Chris: Sue dedicates the book to her husband, who, she notes “does not know about the ants in the frittata yet.” Hah.

MKC: What challenged or most surprised you both while researching the book?

Chris: We were surprised by how many people already eat invasive species and insects. We hadn’t realized the extent of entomophagy and invasivore Facebook groups, websites, associations, restaurants, courses, conventions, cooking events, and more. We also were struck by the grave environmental and economic problems presented by invasive plant and animal species—as well as by industrial farming.

Sue: A major challenge was the recipes. Dandelions and weeds weren’t a big deal, but eating crickets and Japanese beetles took a leap of faith. So we reached out to more experienced folks who shared their recipes, and then we tested a few. The other thing was an ethical conundrum. I love insects, so we spent a lot of time discussing and researching humane ways to catch and kill bugs. Freezing turns out to be the best, and easiest, way.

MKC: To whom did you imagine yourself writing to while drafting the book?

Sue: As we worked on this book I thought about what 6th-grade me would have wanted to know. We also wanted to include hands-on activities to get readers engaged.

Chris: We wanted to counteract the feelings that so many kids (and adults) have of being powerless in the face of climate change. So we show that changing what you eat can make a difference.

MKC: How does co-authoring a book work, exactly?

Sue and Chris practice what they write about!         • CHRISTY MIHALY (at right) studied law and environmental policy, and practiced environmental law for twenty-plus years. She writes for kids about science, history, government, nature, technology, and other stuff. Her most recent release is Free for You and Me: What Our First Amendment Means. www.christymihaly.com                                                            • SUE HEAVENRICH (left) has a master’s degree in biology. She has studied ants and cockroaches, and now collects data on pollinators as a citizen scientist. Sue writes about nature and books at ArchimedesNotebook.blogspot.com and her picture book, 13 Ways to Eat a Fly comes out in February.

Sue: From the beginning, we viewed this book as a joint project. I think the most important thing is that each of us was willing to put our ego aside and focus on creating the best work we could. It helps that both of us are familiar with collaboration, me as a biologist and Chris as an environmental lawyer.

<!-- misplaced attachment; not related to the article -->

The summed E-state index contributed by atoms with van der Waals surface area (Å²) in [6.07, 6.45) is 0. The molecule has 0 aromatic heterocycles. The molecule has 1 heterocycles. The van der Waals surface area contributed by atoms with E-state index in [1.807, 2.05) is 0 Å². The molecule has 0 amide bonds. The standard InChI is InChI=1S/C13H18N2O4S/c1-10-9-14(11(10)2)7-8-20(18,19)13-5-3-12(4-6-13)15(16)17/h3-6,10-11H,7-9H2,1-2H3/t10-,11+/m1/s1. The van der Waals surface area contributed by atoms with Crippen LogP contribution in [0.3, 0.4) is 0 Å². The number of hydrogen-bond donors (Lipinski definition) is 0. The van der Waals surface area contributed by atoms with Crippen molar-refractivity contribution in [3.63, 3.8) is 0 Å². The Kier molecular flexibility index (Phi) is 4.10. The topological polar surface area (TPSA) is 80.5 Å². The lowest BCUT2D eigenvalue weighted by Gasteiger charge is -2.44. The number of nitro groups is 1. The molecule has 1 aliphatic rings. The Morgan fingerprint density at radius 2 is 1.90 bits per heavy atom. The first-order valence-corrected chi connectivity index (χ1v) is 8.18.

Chris: When you think about writing with a colleague, at least before covid-19, there’s a good chance you imagine meetings at the local café. Since we live 345 miles apart, we used email and phone. We scheduled regular conversations to go over plans, set goals and deadlines, and keep the lines of communication clear.

Sue: We made lists and divvied up tasks. We wrote alternating chapters, and then shared first drafts of chapter sections via email. Then each of us revised what the other wrote. This helped us develop a consistent voice for the entire book. I remember thinking that by collaborating we could each do half the work.

Chris: Ha! I figure that doing it together required twice the work that writing solo would have required. But we feel our book is all the better for it.

Sue: All those phone calls played another important role, too. They gave us a chance to get to know each other on a more personal level. Drinking coffee and talking about the dog, the dishes, the kids… and then the BOOK. We did some of our best brainstorming over phone lines.

MKC: Why do you choose to write STEM books?

Sue: I write about STEM for kids and their families to encourage them to go outside and explore the world. To solve a problem, to try something and, if it doesn’t work, figure out what happened and how to fix it. STEM, for me, is just an excuse to play. I was lucky to have parents who supported my curiosity. They sent me to science camp, took us to national parks, rock hunting, star-gazing … and tolerated the skeleton collection I had in the garage. In fourth grade I begged for a microscope for Christmas – and got one!

Chris: I have always loved nature. One reason I write STEM is to share that love with kids. My background is in environmental science and policy – I tend to want to jump to that next step, taking action to help the earth. That’s what Sue and I did with this book—exploring concrete ways that kids who care about the environment can act on their concern.

Win a FREE copy of DIET FOR A CHANGING CLIMATE

Enter the giveaway by leaving a comment below. The randomly-chosen winner will be contacted via email and asked to provide a mailing address (within the U.S. only) to receive the book.

Good luck!

Your host is Mary Kay Carson, author of Wildlife Ranger Action Guide, The Tornado Scientist, Alexander Graham Bell for Kids, Mission to Pluto, and other nonfiction books for kids. @marykaycarson

THE SILVER BOX ~ An Enchantment Lake Mystery: Interview with Award-Winning Author Margi Preus